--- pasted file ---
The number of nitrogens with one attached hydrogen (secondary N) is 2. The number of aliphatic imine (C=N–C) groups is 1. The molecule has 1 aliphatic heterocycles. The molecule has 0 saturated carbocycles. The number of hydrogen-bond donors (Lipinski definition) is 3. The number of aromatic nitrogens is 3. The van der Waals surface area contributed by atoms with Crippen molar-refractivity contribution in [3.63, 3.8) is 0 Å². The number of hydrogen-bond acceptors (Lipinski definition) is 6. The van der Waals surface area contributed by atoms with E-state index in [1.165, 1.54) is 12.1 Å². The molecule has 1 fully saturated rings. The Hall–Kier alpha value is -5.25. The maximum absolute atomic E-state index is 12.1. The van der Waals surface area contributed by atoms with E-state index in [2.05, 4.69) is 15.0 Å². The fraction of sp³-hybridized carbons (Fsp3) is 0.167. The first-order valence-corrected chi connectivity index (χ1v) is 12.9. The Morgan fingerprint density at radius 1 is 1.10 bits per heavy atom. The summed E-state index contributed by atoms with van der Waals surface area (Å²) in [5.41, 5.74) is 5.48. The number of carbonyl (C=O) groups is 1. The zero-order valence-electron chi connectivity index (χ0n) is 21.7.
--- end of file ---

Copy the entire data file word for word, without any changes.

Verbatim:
The number of nitrogens with one attached hydrogen (secondary N) is 2. The number of aliphatic imine (C=N–C) groups is 1. The molecule has 1 aliphatic heterocycles. The molecule has 0 saturated carbocycles. The number of hydrogen-bond donors (Lipinski definition) is 3. The number of aromatic nitrogens is 3. The van der Waals surface area contributed by atoms with Crippen molar-refractivity contribution in [3.63, 3.8) is 0 Å². The number of hydrogen-bond acceptors (Lipinski definition) is 6. The van der Waals surface area contributed by atoms with E-state index in [1.165, 1.54) is 12.1 Å². The molecule has 1 fully saturated rings. The Hall–Kier alpha value is -5.25. The maximum absolute atomic E-state index is 12.1. The van der Waals surface area contributed by atoms with E-state index in [2.05, 4.69) is 15.0 Å². The fraction of sp³-hybridized carbons (Fsp3) is 0.167. The first-order valence-corrected chi connectivity index (χ1v) is 12.9. The Morgan fingerprint density at radius 1 is 1.10 bits per heavy atom. The summed E-state index contributed by atoms with van der Waals surface area (Å²) in [5.41, 5.74) is 5.48. The number of carbonyl (C=O) groups is 1. The zero-order valence-electron chi connectivity index (χ0n) is 21.7.